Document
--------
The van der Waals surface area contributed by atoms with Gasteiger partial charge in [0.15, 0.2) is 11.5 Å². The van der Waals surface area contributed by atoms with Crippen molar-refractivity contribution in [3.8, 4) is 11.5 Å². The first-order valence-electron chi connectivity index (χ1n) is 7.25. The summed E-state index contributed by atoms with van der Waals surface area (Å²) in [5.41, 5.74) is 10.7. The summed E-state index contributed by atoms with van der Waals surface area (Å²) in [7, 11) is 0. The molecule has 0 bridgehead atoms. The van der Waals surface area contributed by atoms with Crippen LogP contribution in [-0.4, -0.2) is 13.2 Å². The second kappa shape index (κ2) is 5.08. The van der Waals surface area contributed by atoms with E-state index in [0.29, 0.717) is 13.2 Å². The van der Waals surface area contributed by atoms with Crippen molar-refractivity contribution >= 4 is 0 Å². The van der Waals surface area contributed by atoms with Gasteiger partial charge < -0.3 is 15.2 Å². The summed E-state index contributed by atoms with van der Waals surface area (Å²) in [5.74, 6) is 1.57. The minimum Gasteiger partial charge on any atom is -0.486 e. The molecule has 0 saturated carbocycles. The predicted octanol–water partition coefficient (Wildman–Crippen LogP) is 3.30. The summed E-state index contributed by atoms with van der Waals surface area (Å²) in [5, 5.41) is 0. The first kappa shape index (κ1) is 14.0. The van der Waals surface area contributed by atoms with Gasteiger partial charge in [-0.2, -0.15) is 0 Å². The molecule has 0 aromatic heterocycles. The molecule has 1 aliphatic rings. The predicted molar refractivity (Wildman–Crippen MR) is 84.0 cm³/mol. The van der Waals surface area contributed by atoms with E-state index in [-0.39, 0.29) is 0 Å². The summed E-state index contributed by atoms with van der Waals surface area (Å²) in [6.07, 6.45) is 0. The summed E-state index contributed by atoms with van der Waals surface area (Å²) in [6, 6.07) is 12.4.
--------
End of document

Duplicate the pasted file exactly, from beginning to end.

The van der Waals surface area contributed by atoms with Gasteiger partial charge in [0.15, 0.2) is 11.5 Å². The van der Waals surface area contributed by atoms with Crippen molar-refractivity contribution in [3.8, 4) is 11.5 Å². The first-order valence-electron chi connectivity index (χ1n) is 7.25. The summed E-state index contributed by atoms with van der Waals surface area (Å²) in [5.41, 5.74) is 10.7. The summed E-state index contributed by atoms with van der Waals surface area (Å²) in [7, 11) is 0. The molecule has 0 bridgehead atoms. The van der Waals surface area contributed by atoms with Crippen LogP contribution in [-0.4, -0.2) is 13.2 Å². The second kappa shape index (κ2) is 5.08. The van der Waals surface area contributed by atoms with E-state index in [0.29, 0.717) is 13.2 Å². The van der Waals surface area contributed by atoms with Crippen molar-refractivity contribution >= 4 is 0 Å². The van der Waals surface area contributed by atoms with Gasteiger partial charge < -0.3 is 15.2 Å². The summed E-state index contributed by atoms with van der Waals surface area (Å²) in [5.74, 6) is 1.57. The minimum Gasteiger partial charge on any atom is -0.486 e. The molecule has 0 saturated carbocycles. The predicted octanol–water partition coefficient (Wildman–Crippen LogP) is 3.30. The summed E-state index contributed by atoms with van der Waals surface area (Å²) in [5, 5.41) is 0. The first kappa shape index (κ1) is 14.0. The van der Waals surface area contributed by atoms with Gasteiger partial charge in [-0.2, -0.15) is 0 Å². The molecule has 0 aromatic heterocycles. The molecule has 1 aliphatic rings. The predicted molar refractivity (Wildman–Crippen MR) is 84.0 cm³/mol. The van der Waals surface area contributed by atoms with E-state index in [-0.39, 0.29) is 0 Å². The summed E-state index contributed by atoms with van der Waals surface area (Å²) in [6.07, 6.45) is 0. The summed E-state index contributed by atoms with van der Waals surface area (Å²) in [6, 6.07) is 12.4.